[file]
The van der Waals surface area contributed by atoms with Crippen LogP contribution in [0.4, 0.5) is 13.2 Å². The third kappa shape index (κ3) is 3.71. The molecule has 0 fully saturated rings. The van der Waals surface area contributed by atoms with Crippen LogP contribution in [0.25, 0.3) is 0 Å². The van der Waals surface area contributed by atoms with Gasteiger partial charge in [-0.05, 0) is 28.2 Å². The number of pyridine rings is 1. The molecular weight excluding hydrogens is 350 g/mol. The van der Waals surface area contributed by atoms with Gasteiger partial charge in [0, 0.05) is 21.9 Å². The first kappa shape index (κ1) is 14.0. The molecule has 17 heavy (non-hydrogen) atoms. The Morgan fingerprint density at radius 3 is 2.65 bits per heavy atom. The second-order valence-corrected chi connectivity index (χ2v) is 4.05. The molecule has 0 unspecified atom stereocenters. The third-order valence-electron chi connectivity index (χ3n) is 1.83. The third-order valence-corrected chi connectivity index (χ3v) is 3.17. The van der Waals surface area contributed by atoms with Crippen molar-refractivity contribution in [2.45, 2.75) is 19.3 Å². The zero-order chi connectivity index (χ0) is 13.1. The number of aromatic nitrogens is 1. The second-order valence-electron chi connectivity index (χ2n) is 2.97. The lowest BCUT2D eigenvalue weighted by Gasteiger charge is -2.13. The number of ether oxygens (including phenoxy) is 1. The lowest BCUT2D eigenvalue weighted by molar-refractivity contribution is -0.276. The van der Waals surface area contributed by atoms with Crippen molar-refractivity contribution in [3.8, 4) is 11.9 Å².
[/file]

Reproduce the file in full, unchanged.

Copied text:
The van der Waals surface area contributed by atoms with Crippen LogP contribution in [0.4, 0.5) is 13.2 Å². The third kappa shape index (κ3) is 3.71. The molecule has 0 fully saturated rings. The van der Waals surface area contributed by atoms with Crippen LogP contribution in [0.25, 0.3) is 0 Å². The van der Waals surface area contributed by atoms with Gasteiger partial charge in [-0.05, 0) is 28.2 Å². The number of pyridine rings is 1. The molecular weight excluding hydrogens is 350 g/mol. The van der Waals surface area contributed by atoms with Gasteiger partial charge in [0, 0.05) is 21.9 Å². The first kappa shape index (κ1) is 14.0. The molecule has 17 heavy (non-hydrogen) atoms. The Morgan fingerprint density at radius 3 is 2.65 bits per heavy atom. The second-order valence-corrected chi connectivity index (χ2v) is 4.05. The molecule has 0 unspecified atom stereocenters. The third-order valence-electron chi connectivity index (χ3n) is 1.83. The third-order valence-corrected chi connectivity index (χ3v) is 3.17. The van der Waals surface area contributed by atoms with Crippen molar-refractivity contribution in [2.45, 2.75) is 19.3 Å². The zero-order chi connectivity index (χ0) is 13.1. The number of aromatic nitrogens is 1. The second-order valence-electron chi connectivity index (χ2n) is 2.97. The lowest BCUT2D eigenvalue weighted by Gasteiger charge is -2.13. The number of ether oxygens (including phenoxy) is 1. The lowest BCUT2D eigenvalue weighted by molar-refractivity contribution is -0.276. The van der Waals surface area contributed by atoms with Crippen molar-refractivity contribution in [3.8, 4) is 11.9 Å².